Where to eat in San Luis Obispo

Photo: Preston Gannaway, Special To The Chronicle

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Local sand dabs with quinoa tabbouleh salad are a lunch special at Palazzo Giuseppe.

Local sand dabs with quinoa tabbouleh salad are a lunch special at Palazzo Giuseppe.

Photo: Preston Gannaway, Special To The Chronicle

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Novo Restaurant offers American and Asian cuisine, including a mixed lettuce salad with goat cheese and local apples, left. Ample outdoor seating, above, is part of the scene at the restaurant, and the patio offers a view of San Luis Obispo Creek. less Novo Restaurant offers American and Asian cuisine, including a mixed lettuce salad with goat cheese and local apples, left. Ample outdoor seating, above, is part of the scene at the restaurant, and the patio ... more Photo: Preston Gannaway, Special To The Chronicle

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Ample outdoor seating is part of the scene at Novo Restaurant, where the patio offers a view of San Luis Obispo Creek.

Ample outdoor seating is part of the scene at Novo Restaurant, where the patio offers a view of San Luis Obispo Creek.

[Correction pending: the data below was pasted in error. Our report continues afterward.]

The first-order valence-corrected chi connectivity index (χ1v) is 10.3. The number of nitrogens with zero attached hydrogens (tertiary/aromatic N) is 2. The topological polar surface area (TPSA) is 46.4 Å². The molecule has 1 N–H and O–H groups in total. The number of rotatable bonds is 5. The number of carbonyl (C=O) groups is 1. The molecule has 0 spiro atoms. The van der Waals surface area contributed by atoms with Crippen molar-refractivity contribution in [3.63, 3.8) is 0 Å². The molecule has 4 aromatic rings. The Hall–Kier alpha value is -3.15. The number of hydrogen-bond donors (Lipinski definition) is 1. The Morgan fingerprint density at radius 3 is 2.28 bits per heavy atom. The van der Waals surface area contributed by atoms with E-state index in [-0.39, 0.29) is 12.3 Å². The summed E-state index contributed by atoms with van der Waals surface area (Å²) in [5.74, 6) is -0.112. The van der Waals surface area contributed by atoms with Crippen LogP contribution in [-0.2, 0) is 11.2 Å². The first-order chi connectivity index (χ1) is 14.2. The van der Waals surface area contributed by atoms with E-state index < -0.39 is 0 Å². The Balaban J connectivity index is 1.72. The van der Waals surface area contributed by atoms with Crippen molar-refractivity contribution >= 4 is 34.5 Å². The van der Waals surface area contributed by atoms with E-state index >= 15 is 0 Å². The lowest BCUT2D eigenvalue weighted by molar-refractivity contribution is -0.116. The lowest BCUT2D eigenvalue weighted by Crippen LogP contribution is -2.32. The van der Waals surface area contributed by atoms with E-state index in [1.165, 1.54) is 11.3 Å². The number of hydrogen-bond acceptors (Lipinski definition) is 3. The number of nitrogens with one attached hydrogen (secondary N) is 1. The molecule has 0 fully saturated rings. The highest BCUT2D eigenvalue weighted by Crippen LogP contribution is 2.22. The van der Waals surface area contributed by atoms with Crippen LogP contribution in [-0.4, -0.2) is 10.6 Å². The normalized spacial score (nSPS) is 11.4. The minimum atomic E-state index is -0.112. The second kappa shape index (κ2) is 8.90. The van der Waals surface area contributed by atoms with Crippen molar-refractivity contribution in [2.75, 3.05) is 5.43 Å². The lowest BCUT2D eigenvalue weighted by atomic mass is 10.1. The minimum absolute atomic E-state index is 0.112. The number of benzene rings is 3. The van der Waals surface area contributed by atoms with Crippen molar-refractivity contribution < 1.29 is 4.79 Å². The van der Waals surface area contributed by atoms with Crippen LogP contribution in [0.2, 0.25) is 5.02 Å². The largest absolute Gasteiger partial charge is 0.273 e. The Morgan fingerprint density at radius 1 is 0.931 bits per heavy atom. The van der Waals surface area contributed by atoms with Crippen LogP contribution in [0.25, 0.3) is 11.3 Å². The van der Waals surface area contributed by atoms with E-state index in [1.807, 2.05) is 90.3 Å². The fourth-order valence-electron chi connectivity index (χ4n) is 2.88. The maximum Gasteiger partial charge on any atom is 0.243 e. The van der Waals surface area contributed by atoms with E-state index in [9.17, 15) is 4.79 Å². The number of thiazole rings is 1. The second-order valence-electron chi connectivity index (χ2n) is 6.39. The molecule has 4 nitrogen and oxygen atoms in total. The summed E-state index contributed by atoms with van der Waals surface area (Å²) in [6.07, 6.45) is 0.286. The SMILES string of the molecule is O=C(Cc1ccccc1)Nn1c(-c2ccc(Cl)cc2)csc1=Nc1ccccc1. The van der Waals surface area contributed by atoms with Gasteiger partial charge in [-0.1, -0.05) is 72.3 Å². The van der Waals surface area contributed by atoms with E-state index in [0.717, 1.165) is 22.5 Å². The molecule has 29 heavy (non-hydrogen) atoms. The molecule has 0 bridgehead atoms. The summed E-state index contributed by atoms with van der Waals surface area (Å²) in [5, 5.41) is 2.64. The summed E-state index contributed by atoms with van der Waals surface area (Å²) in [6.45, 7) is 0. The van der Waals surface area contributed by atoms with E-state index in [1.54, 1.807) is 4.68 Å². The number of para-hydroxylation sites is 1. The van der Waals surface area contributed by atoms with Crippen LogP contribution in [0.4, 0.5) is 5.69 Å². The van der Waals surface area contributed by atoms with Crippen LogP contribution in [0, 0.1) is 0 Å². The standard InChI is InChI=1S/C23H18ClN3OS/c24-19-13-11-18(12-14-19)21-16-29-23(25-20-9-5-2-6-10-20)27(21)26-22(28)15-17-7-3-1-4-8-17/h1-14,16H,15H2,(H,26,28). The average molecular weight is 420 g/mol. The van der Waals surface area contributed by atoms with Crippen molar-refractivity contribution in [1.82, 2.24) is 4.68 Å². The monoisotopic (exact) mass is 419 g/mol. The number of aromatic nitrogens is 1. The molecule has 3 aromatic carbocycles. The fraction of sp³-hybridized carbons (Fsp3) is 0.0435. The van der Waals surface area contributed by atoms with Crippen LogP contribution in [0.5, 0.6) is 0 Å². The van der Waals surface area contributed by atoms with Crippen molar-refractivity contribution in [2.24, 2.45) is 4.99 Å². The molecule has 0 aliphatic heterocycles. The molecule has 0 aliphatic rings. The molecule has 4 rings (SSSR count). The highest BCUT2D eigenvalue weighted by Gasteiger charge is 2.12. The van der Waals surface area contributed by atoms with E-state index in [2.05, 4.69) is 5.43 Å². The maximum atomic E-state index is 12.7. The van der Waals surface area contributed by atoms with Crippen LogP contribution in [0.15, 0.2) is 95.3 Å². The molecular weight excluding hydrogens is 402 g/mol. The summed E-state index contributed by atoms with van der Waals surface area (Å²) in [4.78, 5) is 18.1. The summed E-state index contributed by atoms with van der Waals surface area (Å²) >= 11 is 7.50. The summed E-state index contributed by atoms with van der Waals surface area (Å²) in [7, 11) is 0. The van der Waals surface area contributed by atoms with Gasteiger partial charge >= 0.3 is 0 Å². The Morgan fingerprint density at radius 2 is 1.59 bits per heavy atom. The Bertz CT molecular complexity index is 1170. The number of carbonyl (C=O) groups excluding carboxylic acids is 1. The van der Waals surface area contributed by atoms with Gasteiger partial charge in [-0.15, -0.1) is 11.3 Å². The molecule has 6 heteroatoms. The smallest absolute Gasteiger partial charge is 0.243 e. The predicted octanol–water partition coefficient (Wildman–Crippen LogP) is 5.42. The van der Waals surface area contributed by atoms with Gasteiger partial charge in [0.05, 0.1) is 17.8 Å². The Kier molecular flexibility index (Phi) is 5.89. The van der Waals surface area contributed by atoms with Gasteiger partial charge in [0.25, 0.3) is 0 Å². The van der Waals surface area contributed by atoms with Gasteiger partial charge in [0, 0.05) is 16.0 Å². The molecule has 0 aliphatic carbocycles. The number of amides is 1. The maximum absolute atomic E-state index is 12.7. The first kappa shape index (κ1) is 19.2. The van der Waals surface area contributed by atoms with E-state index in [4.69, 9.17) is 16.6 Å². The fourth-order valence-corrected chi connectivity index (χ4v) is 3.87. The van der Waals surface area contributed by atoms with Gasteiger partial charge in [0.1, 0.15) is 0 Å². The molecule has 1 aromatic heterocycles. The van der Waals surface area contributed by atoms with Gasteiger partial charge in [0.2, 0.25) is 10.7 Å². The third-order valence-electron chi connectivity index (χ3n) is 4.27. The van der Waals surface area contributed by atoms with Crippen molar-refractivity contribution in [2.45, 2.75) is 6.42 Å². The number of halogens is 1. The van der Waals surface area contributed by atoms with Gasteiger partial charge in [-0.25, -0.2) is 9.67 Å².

Photo: Preston Gannaway, Special To The Chronicle

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The pork belly appetizer with orange chili glaze and daikon wonton chips at Novo Restaurant in San Luis Obispo, Calif., on Saturday, December 21, 2013.

The pork belly appetizer with orange chili glaze and daikon wonton chips at Novo Restaurant in San Luis Obispo, Calif., on Saturday, December 21, 2013.

Photo: Preston Gannaway, Special To The Chronicle

San Luis Obispo -- A friend joked that the dining scene is San Luis Obispo is SLO food, meaning you won't find Michelin stars but you will encounter wonderful comfort food, locally sourced ingredients, fun servers and some eye-catching locations.

Even during busy periods - think Cal Poly parents' weekend - it's relatively painless to get a nice table at an acceptable hour.

Downtown is a great bet for visitors, but outlying locations also offer intriguing options.

A warning for those accustomed the Bay Area dining scene: You're no longer in the land of small portions. Think splits.

Apple Farm

You're staying on Monterey Street's motel row and have a desire for a more substantial morning repast than your lodging's continental breakfast. Voila! The Apple Farm is an easy walk.

The cowboy sausage, a spicy grilled link, is served with fried potatoes, onion, green and red peppers and two eggs ($12.50). It'll supercharge a long day of walking and hiking, and it comes with a large yet light house-made biscuit and preserves.

The Apple Farm is also a hotel, and serves lunch and dinner, too.

2015 Monterey St., San Luis Obispo; (805) 544-2040. www.applefarm.com. Wine and beer. Reservations and credit cards accepted. Breakfast, lunch and dinner daily.

Big Sky

The owner had a Cajun restaurant in Los Angeles, and the staff says that influence is here, too. I'll grant a sliver of that, but for me the bottom line is an eclectic mix of comfort food, some of which is totally luxe.

The lobster mac and cheese ($18.50) with smoked bacon and peas is creamy decadence. If you're worried that the stern person at the next table is a cardiologist, try the Italian tuna, basil and cannellini bean salad ($12.95), a refreshing yet filling dish with a lemony zing.